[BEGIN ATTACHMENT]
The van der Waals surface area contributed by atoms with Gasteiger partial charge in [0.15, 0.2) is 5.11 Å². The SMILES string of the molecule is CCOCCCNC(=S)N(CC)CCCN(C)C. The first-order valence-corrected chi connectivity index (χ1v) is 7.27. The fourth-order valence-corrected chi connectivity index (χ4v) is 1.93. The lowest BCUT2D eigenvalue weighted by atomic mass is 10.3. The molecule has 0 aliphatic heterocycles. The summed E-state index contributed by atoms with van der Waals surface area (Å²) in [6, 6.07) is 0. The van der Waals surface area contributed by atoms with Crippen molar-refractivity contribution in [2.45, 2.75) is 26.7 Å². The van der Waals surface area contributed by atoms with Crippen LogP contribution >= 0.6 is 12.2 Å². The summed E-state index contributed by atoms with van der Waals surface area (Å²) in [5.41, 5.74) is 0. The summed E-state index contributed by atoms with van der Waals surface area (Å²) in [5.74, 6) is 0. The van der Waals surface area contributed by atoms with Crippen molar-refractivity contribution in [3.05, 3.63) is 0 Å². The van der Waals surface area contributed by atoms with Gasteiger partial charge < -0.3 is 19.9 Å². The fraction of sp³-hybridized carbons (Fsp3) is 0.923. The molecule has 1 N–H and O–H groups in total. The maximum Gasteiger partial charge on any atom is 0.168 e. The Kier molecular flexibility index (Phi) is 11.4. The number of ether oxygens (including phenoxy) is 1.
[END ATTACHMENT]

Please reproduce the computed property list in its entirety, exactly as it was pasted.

The van der Waals surface area contributed by atoms with Gasteiger partial charge in [0.15, 0.2) is 5.11 Å². The SMILES string of the molecule is CCOCCCNC(=S)N(CC)CCCN(C)C. The first-order valence-corrected chi connectivity index (χ1v) is 7.27. The fourth-order valence-corrected chi connectivity index (χ4v) is 1.93. The lowest BCUT2D eigenvalue weighted by atomic mass is 10.3. The molecule has 0 aliphatic heterocycles. The summed E-state index contributed by atoms with van der Waals surface area (Å²) in [6, 6.07) is 0. The van der Waals surface area contributed by atoms with Crippen molar-refractivity contribution in [2.45, 2.75) is 26.7 Å². The van der Waals surface area contributed by atoms with Crippen LogP contribution >= 0.6 is 12.2 Å². The summed E-state index contributed by atoms with van der Waals surface area (Å²) in [5.41, 5.74) is 0. The summed E-state index contributed by atoms with van der Waals surface area (Å²) in [5.74, 6) is 0. The van der Waals surface area contributed by atoms with Crippen molar-refractivity contribution in [3.05, 3.63) is 0 Å². The van der Waals surface area contributed by atoms with Gasteiger partial charge < -0.3 is 19.9 Å². The fraction of sp³-hybridized carbons (Fsp3) is 0.923. The molecule has 1 N–H and O–H groups in total. The maximum Gasteiger partial charge on any atom is 0.168 e. The Kier molecular flexibility index (Phi) is 11.4. The number of ether oxygens (including phenoxy) is 1.